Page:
Enhancing ferromagnets for high-speed technology

Auto-oscillations and spin inertia in ferromagnets.


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Researchers at the University of California, Riverside, and an international team have successfully harnessed ultra-fast spin behavior in ferromagnets. Their research, published in Physical Review Letters and recognized as an editor’s suggestion, opens pathways for applications operating at terahertz frequencies.

Today’s electronics run at gigahertz speeds, but this discovery could enable devices a thousand times faster using conventional ferromagnetic materials. Ferromagnets align electron spins and produce spin waves, which are essential for future technologies in computing and communication.

When spins oscillate, they encounter resistance from interactions with electrons and the crystal structure of the ferromagnet. These interactions also give spin inertia, causing another type of oscillation called nutation.

 Igor Barsukov, an associate professor of physics and astronomy, highlighted that nutation happens at extremely high frequencies, which is crucial for future computer and communication technologies. Physicists’ recent experimental confirmation of nutational oscillations has sparked enthusiasm in the magnetism research community.

Modern spintronic applications manipulate spins by injecting spin currents into the magnet.

Barsukov and his team discovered that injecting a spin current with the opposite sign can trigger nutational auto-oscillations. Coauthor Allison Tossounian, formerly an undergraduate in Barsukov’s group, highlighted the potential of these self-sustaining oscillations for future computing and communication technologies.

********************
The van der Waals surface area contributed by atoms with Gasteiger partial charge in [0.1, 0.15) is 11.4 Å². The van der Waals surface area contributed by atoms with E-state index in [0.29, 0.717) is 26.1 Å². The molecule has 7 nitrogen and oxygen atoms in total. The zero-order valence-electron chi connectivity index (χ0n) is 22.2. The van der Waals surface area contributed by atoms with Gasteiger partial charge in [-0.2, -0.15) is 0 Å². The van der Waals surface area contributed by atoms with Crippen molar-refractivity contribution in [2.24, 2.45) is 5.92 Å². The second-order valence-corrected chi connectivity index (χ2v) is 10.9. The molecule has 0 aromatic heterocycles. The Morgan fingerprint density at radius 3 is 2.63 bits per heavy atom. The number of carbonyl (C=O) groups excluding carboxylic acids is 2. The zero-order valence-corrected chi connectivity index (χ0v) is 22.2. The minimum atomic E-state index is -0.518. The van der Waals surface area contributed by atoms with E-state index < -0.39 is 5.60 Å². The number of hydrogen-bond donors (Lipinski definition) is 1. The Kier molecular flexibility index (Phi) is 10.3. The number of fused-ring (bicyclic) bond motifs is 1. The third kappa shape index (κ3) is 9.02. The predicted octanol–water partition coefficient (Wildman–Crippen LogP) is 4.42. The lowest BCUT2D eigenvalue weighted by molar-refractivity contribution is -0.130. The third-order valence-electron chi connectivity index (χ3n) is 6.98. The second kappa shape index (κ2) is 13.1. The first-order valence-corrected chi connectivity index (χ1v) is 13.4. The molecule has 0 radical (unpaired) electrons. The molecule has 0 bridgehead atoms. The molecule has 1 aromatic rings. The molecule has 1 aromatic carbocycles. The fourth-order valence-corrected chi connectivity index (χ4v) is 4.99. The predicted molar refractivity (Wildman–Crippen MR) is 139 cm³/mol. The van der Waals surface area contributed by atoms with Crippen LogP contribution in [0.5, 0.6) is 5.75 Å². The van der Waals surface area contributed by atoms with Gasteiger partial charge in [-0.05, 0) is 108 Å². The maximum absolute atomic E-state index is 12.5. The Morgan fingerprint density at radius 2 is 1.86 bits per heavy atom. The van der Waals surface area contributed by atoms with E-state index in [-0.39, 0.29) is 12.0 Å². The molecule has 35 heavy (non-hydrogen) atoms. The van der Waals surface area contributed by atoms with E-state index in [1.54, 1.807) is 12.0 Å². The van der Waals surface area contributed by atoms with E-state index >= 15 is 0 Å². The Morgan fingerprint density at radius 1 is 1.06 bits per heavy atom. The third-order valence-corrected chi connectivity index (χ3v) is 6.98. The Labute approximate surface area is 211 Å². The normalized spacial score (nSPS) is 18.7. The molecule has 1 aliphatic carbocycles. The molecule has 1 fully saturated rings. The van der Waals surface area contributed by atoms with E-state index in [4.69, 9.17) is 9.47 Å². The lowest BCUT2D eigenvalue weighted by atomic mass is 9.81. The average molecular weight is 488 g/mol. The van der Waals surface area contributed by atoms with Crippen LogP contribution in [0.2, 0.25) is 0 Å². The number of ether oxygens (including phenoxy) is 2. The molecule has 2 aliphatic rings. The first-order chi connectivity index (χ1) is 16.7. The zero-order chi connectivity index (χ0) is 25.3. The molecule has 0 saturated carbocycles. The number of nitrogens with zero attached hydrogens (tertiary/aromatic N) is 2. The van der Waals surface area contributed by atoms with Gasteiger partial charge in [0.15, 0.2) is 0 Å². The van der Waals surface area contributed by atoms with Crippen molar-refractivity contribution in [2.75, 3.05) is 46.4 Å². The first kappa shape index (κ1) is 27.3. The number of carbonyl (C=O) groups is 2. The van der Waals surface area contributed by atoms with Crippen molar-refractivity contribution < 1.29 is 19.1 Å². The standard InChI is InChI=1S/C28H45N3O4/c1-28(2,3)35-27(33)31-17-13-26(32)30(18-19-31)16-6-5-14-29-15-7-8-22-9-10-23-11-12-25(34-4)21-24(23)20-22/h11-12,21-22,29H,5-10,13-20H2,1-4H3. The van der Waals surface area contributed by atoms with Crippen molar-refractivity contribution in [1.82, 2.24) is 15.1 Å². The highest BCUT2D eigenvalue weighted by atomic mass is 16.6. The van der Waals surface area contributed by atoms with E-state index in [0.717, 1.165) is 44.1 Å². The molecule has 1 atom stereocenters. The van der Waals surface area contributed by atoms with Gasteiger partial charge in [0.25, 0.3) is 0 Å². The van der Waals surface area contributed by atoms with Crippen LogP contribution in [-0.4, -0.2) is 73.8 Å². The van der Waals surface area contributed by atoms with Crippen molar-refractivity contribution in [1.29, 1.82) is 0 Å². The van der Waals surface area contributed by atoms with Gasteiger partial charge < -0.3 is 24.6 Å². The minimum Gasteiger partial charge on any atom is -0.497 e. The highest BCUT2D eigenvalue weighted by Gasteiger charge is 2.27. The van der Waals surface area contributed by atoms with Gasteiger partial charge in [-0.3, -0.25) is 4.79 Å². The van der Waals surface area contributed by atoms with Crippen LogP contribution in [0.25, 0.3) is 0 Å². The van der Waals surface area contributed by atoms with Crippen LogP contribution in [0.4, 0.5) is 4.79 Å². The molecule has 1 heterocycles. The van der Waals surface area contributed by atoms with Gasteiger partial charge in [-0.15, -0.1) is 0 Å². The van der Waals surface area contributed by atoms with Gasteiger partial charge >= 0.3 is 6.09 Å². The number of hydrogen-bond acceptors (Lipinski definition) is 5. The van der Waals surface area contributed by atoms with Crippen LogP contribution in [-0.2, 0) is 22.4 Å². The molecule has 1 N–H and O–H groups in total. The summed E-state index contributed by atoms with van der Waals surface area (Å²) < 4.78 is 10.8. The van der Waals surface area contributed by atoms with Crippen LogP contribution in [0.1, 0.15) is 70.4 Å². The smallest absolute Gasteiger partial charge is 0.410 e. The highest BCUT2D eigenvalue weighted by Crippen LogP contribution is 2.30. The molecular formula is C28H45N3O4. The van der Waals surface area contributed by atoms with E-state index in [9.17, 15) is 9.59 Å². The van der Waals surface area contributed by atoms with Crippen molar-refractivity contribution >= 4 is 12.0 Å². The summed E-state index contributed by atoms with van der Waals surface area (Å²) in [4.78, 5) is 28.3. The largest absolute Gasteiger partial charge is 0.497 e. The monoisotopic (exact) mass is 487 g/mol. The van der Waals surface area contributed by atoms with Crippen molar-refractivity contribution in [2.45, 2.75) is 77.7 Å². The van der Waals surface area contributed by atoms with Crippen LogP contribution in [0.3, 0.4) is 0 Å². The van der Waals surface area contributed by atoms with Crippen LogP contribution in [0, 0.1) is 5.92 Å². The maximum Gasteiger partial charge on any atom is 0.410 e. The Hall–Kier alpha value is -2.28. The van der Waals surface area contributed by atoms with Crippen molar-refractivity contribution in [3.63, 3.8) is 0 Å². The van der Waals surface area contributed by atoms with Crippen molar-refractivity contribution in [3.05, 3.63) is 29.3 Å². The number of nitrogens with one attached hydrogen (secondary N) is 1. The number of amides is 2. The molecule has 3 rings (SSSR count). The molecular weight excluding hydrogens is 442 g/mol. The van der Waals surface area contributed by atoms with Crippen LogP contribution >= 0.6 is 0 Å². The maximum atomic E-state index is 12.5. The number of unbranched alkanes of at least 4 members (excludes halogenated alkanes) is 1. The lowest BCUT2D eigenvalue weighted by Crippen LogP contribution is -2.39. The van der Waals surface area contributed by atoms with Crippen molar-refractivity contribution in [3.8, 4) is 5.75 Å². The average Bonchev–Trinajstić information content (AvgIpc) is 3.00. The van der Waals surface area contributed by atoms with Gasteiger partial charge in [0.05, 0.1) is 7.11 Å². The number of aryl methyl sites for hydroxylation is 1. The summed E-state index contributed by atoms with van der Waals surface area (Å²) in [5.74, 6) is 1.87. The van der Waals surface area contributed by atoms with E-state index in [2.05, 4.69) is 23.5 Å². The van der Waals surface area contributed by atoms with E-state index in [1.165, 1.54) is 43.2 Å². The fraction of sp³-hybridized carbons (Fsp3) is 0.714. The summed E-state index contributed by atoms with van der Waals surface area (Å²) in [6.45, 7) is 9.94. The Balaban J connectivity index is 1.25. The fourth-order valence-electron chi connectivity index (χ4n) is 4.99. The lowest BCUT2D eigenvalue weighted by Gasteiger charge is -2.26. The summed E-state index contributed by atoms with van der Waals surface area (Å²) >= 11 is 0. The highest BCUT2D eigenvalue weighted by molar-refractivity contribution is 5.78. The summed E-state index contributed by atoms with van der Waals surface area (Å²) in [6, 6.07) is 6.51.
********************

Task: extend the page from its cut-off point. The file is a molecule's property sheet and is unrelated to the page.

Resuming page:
Barsukov explained that spin inertia introduces a second derivative in the motion equation, leading to some unexpected behaviors. They successfully synchronized dynamics driven by spin currents with spin inertia. They identified similarities between spin behaviors in ferromagnets and ferrimagnets.

This parallel could accelerate innovation by leveraging synergies between these fields. Materials with antiparallel spin lattices in ferrimagnets have recently garnered attention as candidates for high-speed applications.

Barsukov said, “But many technological challenges remain,” he said. “Our understanding of spin currents and materials engineering for ferromagnets has significantly advanced over the past few decades. Coupled with the recent confirmation of nutation, we saw an opportunity for ferromagnets to become excellent candidates for ultra-high frequency applications. Our study prepares the stage for concerted efforts to explore optimal materials and design efficient architectures to enable terahertz devices.”

Journal reference:

  1. Rodolfo Rodriguez, Mikhail Cherkasskii, et al., Spin Inertia and Auto-Oscillations in Ferromagnets. Physical Review Letters. DOI: 10.1103/PhysRevLett.132.246701.